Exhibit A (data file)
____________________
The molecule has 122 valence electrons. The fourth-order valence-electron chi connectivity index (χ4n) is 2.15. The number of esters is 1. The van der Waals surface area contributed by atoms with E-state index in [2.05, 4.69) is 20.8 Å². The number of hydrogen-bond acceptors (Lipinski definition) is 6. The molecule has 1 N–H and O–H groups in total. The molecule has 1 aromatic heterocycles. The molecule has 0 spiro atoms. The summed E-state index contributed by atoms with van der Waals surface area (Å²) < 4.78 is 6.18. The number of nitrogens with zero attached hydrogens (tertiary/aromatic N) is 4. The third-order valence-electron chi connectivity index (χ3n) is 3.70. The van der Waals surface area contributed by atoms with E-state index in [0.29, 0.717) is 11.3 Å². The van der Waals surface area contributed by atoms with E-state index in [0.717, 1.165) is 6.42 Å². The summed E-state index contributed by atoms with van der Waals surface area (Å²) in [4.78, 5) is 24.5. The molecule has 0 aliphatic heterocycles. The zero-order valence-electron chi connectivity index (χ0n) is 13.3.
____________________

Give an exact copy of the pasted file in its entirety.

The molecule has 122 valence electrons. The fourth-order valence-electron chi connectivity index (χ4n) is 2.15. The number of esters is 1. The van der Waals surface area contributed by atoms with E-state index in [2.05, 4.69) is 20.8 Å². The number of hydrogen-bond acceptors (Lipinski definition) is 6. The molecule has 1 N–H and O–H groups in total. The molecule has 1 aromatic heterocycles. The molecule has 0 spiro atoms. The summed E-state index contributed by atoms with van der Waals surface area (Å²) < 4.78 is 6.18. The number of nitrogens with zero attached hydrogens (tertiary/aromatic N) is 4. The third-order valence-electron chi connectivity index (χ3n) is 3.70. The van der Waals surface area contributed by atoms with E-state index in [0.29, 0.717) is 11.3 Å². The van der Waals surface area contributed by atoms with E-state index in [0.717, 1.165) is 6.42 Å². The summed E-state index contributed by atoms with van der Waals surface area (Å²) in [4.78, 5) is 24.5. The molecule has 0 aliphatic heterocycles. The zero-order valence-electron chi connectivity index (χ0n) is 13.3.